2. A 'Drift' algorithm for integrating vector polyline and DEM based on the spherical DQG

    NASA Astrophysics Data System (ADS)

    Wang, Jiaojiao; Wang, Lei; Cao, Wenmin; Zhao, Xuesheng

    2014-03-01

    The efficient integration method of vector and DEM data on a global scale is one of the important issues in the community of Digital Earth. Among the existing methods, geometry-based approach maintains the characteristics of vector data necessary for inquiry and analysis. However, the complexity of geometry-based approach, which needs lots of interpolation calculation, limits its applications greatly in the multi-source spatial data integration on a global scale. To overcome this serious deficiency, a novel 'drift' algorithm is developed based on the spherical Degenerate Quadtree Grid (DQG) on which the global DEMs data is represented. The main principle of this algorithm is that the vector node in a DQG cell can be moved to the cell corner-point without changing the visualization effects if the cell is smaller or equal to a pixel of screen. A detailed algorithm and the multi-scale operation steps are also presented. By the 'drift' algorithm, the vector polylines and DEM grids are integrated seamlessly, avoiding lots of interpolation calculating. Based on the approach described above, we have developed a computer program in platform OpenGL 3D API with VC++ language. In this experiment, USGS GTOPO30 DEM data and 1:1,000,000 DCW roads data sets in China area are selected. Tests have shown that time consumption of the 'drift' algorithm is only about 25% of that of the traditional ones, moreover, the mean error of drift operation on vector nodes can be controlled within about half a DQG cell. In the end, the conclusions and future works are also given.

  3. Auf der Suche nach dem Codierungs-Gral für genetische Algorithmen

    NASA Astrophysics Data System (ADS)

    Weicker, Karsten

    Die umstrittene Frage nach dem "wichtigsten" Operator im genetischen Algorithmus - Mutation oder Crossover - hängt eng zusammen mit der Frage nach der richtigen binären Codierung. Gray- und standardbinärer Code bringen unterschiedliche Vor- und Nachteile in einen genetischen Algorithmus ein. Diese Arbeit beschäftigt sich mit der Suche nach einer Codierung, welche die Vorteile beider Codes vereinbart, und berichtet von einem Teilerfolg für mit 4 Bits encodierten Zahlen.

  4. Aster Global dem Version 3, and New Aster Water Body Dataset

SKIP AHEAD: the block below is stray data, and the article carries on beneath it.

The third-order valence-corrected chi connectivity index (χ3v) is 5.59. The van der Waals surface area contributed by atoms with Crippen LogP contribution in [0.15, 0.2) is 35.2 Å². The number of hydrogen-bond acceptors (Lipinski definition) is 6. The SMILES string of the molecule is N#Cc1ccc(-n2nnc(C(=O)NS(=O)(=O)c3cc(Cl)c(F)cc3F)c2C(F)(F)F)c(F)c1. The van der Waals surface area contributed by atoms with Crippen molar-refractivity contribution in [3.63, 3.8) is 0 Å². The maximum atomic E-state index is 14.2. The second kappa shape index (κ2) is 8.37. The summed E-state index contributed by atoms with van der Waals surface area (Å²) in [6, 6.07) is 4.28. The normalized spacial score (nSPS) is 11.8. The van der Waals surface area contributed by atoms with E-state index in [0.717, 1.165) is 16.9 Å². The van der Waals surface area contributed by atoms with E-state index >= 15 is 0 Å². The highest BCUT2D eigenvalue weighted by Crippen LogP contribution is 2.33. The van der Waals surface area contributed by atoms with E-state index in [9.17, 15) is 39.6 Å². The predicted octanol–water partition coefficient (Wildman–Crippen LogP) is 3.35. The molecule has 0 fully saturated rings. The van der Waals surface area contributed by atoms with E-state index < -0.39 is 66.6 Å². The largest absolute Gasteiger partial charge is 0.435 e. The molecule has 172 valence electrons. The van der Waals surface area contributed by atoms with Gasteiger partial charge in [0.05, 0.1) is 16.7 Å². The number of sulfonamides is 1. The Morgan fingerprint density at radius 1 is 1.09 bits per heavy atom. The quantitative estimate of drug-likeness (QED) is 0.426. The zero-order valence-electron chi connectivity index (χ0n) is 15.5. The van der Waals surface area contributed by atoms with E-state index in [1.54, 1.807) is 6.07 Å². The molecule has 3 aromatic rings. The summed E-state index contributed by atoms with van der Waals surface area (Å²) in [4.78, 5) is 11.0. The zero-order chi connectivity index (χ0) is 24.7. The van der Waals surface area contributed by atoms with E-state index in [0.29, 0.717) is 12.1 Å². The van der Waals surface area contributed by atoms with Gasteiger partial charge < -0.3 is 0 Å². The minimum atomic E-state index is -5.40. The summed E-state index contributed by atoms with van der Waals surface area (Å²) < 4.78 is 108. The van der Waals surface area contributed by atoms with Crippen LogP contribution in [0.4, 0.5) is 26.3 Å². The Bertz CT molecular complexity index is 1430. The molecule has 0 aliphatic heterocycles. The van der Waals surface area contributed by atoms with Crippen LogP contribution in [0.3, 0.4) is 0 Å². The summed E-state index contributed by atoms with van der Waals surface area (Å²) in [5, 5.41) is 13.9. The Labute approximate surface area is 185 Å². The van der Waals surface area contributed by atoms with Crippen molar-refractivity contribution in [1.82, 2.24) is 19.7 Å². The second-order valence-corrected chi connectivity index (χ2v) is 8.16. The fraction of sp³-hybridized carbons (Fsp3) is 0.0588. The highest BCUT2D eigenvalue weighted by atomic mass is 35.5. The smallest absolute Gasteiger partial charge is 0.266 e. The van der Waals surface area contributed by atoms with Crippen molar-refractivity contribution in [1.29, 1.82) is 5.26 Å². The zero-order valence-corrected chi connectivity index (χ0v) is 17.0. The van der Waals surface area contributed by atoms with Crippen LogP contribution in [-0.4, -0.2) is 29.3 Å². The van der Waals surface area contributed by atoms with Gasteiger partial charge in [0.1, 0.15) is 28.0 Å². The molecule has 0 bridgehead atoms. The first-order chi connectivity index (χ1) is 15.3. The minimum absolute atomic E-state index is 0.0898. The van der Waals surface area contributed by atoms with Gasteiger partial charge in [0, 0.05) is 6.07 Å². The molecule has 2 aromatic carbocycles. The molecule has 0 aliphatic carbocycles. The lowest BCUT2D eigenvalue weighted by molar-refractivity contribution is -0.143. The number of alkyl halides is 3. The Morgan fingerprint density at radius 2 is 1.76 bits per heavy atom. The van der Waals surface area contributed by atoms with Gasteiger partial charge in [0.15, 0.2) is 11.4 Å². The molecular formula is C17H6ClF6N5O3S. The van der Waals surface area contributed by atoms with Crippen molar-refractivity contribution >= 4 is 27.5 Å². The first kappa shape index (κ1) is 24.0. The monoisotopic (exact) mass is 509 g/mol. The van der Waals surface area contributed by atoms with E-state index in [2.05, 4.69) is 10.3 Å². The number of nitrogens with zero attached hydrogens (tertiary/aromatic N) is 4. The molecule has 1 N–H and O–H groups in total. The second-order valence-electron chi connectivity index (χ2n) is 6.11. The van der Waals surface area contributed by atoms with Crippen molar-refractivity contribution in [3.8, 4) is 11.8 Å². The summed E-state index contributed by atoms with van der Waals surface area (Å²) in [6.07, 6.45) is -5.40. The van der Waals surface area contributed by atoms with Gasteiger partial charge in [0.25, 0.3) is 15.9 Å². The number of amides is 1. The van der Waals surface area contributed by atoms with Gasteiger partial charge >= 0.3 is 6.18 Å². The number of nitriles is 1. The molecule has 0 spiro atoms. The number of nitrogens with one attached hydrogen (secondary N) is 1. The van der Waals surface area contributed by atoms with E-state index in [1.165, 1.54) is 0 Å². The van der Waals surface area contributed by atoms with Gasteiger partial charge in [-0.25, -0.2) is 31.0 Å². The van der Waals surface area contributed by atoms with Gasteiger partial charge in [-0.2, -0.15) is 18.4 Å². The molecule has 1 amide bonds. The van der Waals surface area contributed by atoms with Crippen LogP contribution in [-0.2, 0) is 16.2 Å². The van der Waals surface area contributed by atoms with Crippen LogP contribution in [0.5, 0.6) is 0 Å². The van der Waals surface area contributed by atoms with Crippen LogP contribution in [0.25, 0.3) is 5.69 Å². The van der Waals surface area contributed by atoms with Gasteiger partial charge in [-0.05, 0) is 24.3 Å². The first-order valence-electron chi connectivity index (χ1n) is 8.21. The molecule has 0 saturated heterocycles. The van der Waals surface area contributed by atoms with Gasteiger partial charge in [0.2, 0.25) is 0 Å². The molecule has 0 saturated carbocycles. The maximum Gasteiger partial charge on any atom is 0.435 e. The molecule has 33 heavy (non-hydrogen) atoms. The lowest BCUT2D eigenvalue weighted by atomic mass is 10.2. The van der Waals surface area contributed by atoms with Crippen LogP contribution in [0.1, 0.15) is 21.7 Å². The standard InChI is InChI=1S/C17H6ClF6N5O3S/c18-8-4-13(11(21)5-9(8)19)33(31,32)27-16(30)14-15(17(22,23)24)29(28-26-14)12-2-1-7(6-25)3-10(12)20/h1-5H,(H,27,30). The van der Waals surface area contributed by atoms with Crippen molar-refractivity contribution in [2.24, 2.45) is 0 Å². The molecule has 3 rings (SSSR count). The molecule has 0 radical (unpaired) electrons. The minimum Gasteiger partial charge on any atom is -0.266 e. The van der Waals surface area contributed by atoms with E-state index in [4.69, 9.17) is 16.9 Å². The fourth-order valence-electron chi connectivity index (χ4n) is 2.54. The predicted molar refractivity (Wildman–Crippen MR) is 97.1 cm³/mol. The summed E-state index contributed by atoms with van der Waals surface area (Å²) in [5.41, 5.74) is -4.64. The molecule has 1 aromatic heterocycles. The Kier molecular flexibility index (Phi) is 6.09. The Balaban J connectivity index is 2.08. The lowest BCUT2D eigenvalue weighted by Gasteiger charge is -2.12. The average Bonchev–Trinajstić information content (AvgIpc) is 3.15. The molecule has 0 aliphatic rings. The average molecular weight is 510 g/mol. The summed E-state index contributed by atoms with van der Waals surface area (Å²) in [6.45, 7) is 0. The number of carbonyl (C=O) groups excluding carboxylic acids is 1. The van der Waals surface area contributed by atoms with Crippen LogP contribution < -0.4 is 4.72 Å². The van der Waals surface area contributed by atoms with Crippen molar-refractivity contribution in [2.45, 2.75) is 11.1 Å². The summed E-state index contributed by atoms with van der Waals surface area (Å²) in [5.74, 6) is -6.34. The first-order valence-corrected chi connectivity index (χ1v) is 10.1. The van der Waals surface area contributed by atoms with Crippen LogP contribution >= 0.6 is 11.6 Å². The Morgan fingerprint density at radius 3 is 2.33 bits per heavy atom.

NASA Astrophysics Data System (ADS)

    Abrams, M.

    2016-06-01

    In 2016, the US/Japan ASTER (Advanced Spaceborne Thermal Emission and Reflection Radiometer) project released Version 3 of the Global DEM (GDEM). This 30 m DEM covers the earth's surface from 82N to 82S, and improves on two earlier versions by correcting some artefacts and filling in areas of missing DEMs by the acquisition of additional data. The GDEM was produced by stereocorrelation of 2 million ASTER scenes and operation on a pixel-by-pixel basis: cloud screening; stacking data from overlapping scenes; removing outlier values, and averaging elevation values. As previously, the GDEM is packaged in ~ 23,000 1 x 1 degree tiles. Each tile has a DEM file, and a NUM file reporting the number of scenes used for each pixel, and identifying the source for fill-in data (where persistent clouds prevented computation of an elevation value). An additional data set was concurrently produced and released: the ASTER Water Body Dataset (AWBD). This is a 30 m raster product, which encodes every pixel as either lake, river, or ocean; thus providing a global inland and shore-line water body mask. Water was identified through spectral analysis algorithms and manual editing. This product was evaluated against the Shuttle Water Body Dataset (SWBD), and the Landsat-based Global Inland Water (GIW) product. The SWBD only covers the earth between about 60 degrees north and south, so it is not a global product. The GIW only delineates inland water bodies, and does not deal with ocean coastlines. All products are at 30 m postings.

  5. A Seamless, High-Resolution, Coastal Digital Elevation Model (DEM) for Southern California

    USGS Publications Warehouse

    Barnard, Patrick L.; Hoover, Daniel

    2010-01-01